When to use query optimizer hotfixes and TF 4199 (4 minutes)

Part of "Query Tuning with Hints & Optimizer Hotfixes (2 hours 15 minutes)"


A big question that I often get when talking about optimizer hotfixes is, should I turn this on by default? Trace Flag 4199 does have some really serious fans out there, because over the years, people hit some of these edge conditions, fixed by TF 4199, and they got tired of hitting them.

So, some folks out there do like turning this on by default.

I don’t really love enabling it by default

This is a preference. And the reason that I don’t love enabling it by default is just that it enables a lot of tiny little things which are hard to explain to a change approver, and once it’s on globally, for the whole instance, it’s really hard to test what would happen if we didn’t have this Trace Flag on.

Your choice, there’s no simple work around for this, you cannot turn it off at the session level if it’s on globally, because globally, means really globally.

You can enable at the session level, but there’s no real disable at the session level, if that makes sense. Like, global is still going to apply to you. So, I mean, we should have the ability to restore a database to a separate server, but does that separate server have identical hardware? The amount of memory you have, and the number of processors influence how your query gets optimized by SQL Server. Not everyone has identical hardware to restore their critical production database to, to get the exact same optimization they’d see in production. And even if you do have the identical hardware, you may be testing an upgrade on it right now. You may have a different version of SQL Server on it than you do in production.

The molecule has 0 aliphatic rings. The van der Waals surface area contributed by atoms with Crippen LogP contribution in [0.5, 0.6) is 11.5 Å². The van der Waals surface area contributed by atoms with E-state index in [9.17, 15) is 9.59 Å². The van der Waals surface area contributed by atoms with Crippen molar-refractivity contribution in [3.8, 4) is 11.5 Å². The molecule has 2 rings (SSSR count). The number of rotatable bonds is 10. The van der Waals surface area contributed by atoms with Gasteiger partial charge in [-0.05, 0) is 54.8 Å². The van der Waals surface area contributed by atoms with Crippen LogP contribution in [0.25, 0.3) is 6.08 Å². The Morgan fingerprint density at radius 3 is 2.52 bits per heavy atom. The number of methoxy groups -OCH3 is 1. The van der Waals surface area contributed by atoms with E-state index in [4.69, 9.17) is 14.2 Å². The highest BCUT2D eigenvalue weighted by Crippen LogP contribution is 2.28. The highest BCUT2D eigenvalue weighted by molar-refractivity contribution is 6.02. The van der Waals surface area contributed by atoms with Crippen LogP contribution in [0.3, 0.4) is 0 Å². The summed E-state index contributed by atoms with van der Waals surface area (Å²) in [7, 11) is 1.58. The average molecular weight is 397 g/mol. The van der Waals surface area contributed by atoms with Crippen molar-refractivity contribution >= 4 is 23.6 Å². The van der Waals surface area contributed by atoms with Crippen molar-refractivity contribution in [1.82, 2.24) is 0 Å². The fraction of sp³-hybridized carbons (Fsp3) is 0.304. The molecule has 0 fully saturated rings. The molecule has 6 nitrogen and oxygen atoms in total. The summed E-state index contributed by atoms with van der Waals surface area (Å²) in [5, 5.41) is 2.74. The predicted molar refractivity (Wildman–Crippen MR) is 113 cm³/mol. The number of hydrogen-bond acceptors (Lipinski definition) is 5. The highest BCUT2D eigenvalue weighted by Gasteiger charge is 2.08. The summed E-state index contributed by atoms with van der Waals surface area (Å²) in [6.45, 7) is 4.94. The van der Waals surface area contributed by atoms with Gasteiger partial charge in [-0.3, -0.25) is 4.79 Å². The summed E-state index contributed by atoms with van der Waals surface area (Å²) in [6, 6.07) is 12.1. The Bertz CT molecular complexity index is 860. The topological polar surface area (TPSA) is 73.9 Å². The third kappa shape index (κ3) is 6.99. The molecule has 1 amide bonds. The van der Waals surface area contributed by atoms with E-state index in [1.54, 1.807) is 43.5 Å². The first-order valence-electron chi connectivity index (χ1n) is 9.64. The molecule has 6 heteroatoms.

It can be a little like testing out what would happen if I didn’t have this, isn’t so great, when it comes to Trace Flag 4199. This is why I love that in 2016, they have merged in all those prior fixes into the mainline code base.

That means the things that 4199 impacts is a smaller set. More targeted, less risk, right? And those, the historical fixes have had a long time to burn in and be proven, the fixes prior to SQL Server 2016. So, I love the fact that if you use compat level 130, and enables all those fixes, and I also love that we have that database option.

I do prefer to only enable it when I know that I need it, and I know that I am fixing at least one specific thing, because every feature that we use, there’s always a risk with any feature that we use. I prefer that targeted use hint option when available, to say, “Okay, I’m going to fix it for these queries.”

Of course, I have to have the ability to apply it to specific queries. I love testing out optimizer hotfixes when tuning a query, too. When you’re going through the process of checking, “Can I make this query faster?” testing out does the- Am I hitting an edge condition? And does 4199 make it faster, is definitely a step I do. I don’t always find that it makes a query faster, but there have been a few cases, where in fact, I was hitting an edge case that was improved by this, and testing, using option querytraceon, with a high permission account, made it easy for me to see whether or not query optimizer hotfixes made a real difference to my case.